Granuloma annulare is a chronic skin disease characterized by grouped papules that expand to form circular lesions with a prominent border. Localized granuloma annulare is distinguished from the generalized form of the disease.
GA initially presents in form of more or less reddened, grouped papules. In some cases, erythema is striking, in others, hyperemia is barely recognizable. Papules subsequently expand, forming large cutaneous lesions with a prominent, often slightly elevated border. The center of those lesions may clear to a certain degree, but does usually not regain the appearance of healthy skin. Coalescence of multiple lesions may be seen. The vast majority of GA-associated lesions preserve the smooth surface of the skin, they are not covered by scales or crusts, and patients don't claim pruritus. The one exception to that rule is perforating GA. Here, papules may turn into pustules or take on an umbilicated appearance as their center subsides and is covered with scales or crusts. Both pain and pruritus may be reported.
In case of localized GA, ring-like lesions characteristic of the disease are typically observed on hands or feet. Involvement of the trunk is common in patients suffering from generalized GA, but these people may also present cutaneous lesions on arms and legs as well as in the head and neck region. A similar distinction can be made for perforating GA: It may be observed on arms and pelvic region, but may additionally encompass skin lesions of the trunk and legs.
Neither of the aforedescribed dermatological findings is characteristic of subcutaneous GA. This variant of the disease is characterized by either solitary or multiple subcutaneous nodules that are readily palpable and grow fast. Predilection sites are the distal parts of the limbs, buttocks, periorbital area and scalp .
Diagnosis of GA and exclusion of differential diagnoses is based on the histopathological analysis of biopsy specimens. Indeed, the name of the disease has been derived from its characteristic microscopic appearance: that of a granulomatous inflammation.
Further diagnostic measures are generally not required to confirm GA. If an underlying primary disease is suspected, e.g., any pathological condition associated with immunodeficiency, a target-oriented workup to this end is recommended. It may include laboratory analyses of blood samples, screenings for viral infectious diseases and a glucose tolerance test to rule out latent diabetes mellitus.
GA is a self-limiting disease. Patients suffering from localized GA are expected to experience spontaneous remission within two years, but generalized GA may persist for longer periods of time. Accordingly, treatment is often demanded for cosmetic reasons. Unfortunately, there is no reliable data regarding the effectivity of distinct treatment options, and dermatologists often base their decisions on personal experience. In detail, the following drugs have been used to treat GA:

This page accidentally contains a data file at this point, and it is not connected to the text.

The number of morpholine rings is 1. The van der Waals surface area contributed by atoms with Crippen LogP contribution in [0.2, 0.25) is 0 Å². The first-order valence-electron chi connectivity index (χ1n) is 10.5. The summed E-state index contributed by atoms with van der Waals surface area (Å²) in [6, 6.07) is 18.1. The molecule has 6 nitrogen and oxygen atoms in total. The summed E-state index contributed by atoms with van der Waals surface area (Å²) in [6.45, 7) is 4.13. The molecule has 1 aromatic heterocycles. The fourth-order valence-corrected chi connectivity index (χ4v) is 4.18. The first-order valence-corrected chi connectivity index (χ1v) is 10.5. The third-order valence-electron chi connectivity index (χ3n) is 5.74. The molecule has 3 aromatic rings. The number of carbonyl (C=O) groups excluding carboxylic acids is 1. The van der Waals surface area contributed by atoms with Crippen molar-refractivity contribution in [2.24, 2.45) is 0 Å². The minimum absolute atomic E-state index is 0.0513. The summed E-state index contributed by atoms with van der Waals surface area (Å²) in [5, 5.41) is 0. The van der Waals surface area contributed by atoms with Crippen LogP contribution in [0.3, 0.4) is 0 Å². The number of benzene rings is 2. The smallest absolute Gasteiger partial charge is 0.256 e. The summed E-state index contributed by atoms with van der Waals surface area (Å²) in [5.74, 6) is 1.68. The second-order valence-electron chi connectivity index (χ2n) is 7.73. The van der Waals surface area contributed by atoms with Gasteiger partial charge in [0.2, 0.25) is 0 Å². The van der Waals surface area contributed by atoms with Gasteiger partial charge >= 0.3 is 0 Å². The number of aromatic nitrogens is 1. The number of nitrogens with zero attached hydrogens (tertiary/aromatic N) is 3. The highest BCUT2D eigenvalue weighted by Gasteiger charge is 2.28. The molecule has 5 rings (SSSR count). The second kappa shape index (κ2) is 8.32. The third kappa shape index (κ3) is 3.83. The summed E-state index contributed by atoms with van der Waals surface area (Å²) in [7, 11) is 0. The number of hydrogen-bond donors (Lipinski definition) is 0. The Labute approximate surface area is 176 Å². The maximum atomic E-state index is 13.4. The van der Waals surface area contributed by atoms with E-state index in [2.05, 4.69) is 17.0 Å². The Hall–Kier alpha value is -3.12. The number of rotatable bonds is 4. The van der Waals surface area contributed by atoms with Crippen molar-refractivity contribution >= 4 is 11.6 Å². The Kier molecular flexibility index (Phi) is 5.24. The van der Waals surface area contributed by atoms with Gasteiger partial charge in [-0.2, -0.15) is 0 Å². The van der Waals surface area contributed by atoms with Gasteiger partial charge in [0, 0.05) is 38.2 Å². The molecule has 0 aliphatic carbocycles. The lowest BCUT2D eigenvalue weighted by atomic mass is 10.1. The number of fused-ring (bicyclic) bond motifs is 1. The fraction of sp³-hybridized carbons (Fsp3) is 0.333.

As well as:
Favorable responses have been reported for the majority of these compounds, but there are several studies documenting less beneficial outcomes. Excellent reviews on this topic are available elsewhere  . In most described cases, topical application of immunosuppressive agents has been combined with systemic treatment. Retrospective analysis of a large number of studies has lead to the recommendation of topical corticosteroids or topical pimecrolimus/tacrolimus and/or oral vitamin E as first-line treatment. If insufficient, phototherapy should be offered. Patients who respond to neither therapy may receive systemic medication: Retinoids, fumaric acid esters, dapsone or pimecrolimus/tacrolimus may be administered.
Of note, subcutaneous GA may also be expected to resolve spontaneously. If surgical excision is performed, recurrence is likely. Malignant transformation has not been reported.
GA is a self-limiting disease, but spontaneous remission may not occur until several years after symptom onset. This particularly applies to generalized GA, which may persist for decades . In contrast, about half of localized GA cases resolves within two years. Recurrence is common and may be associated with periods of stress-induced immunodeficiency. In general, morbidity mainly consists in psychological burdens, but the response to treatment is often poor. Patients may thus benefit from psychological counseling.
The etiology of GA is only poorly understood. The disease has been related to viral infectious diseases, insect bites, malignancies, and trauma. However, patients may not report exposure to either of those triggers and other causes are likely to be involved in the development of skin lesions related to GA. In this context, it has been hypothesized that immunocompromised patients may be more prone to the disease than the general population. Immunodeficiency may be drug-induced , caused by infection with the human immunodeficiency virus , or by common pathologies like diabetes mellitus. In fact, diabetics have been reported to be more susceptible to chronic recurrent GA than nondiabetic patients , but it cannot be ruled out that this observation is merely the result of a diminished capacity of tissue repair. Moreover, malignancies related to GA most commonly corresponded to myeloproliferative disorders that interfered with the patient's immune system .
There have been no large-scale studies regarding incidence and prevalence of GA. The only available data to this end date from 1980 and include an estimation of 0.1 to 0.4% of patients presenting to dermatologists being affected by GA .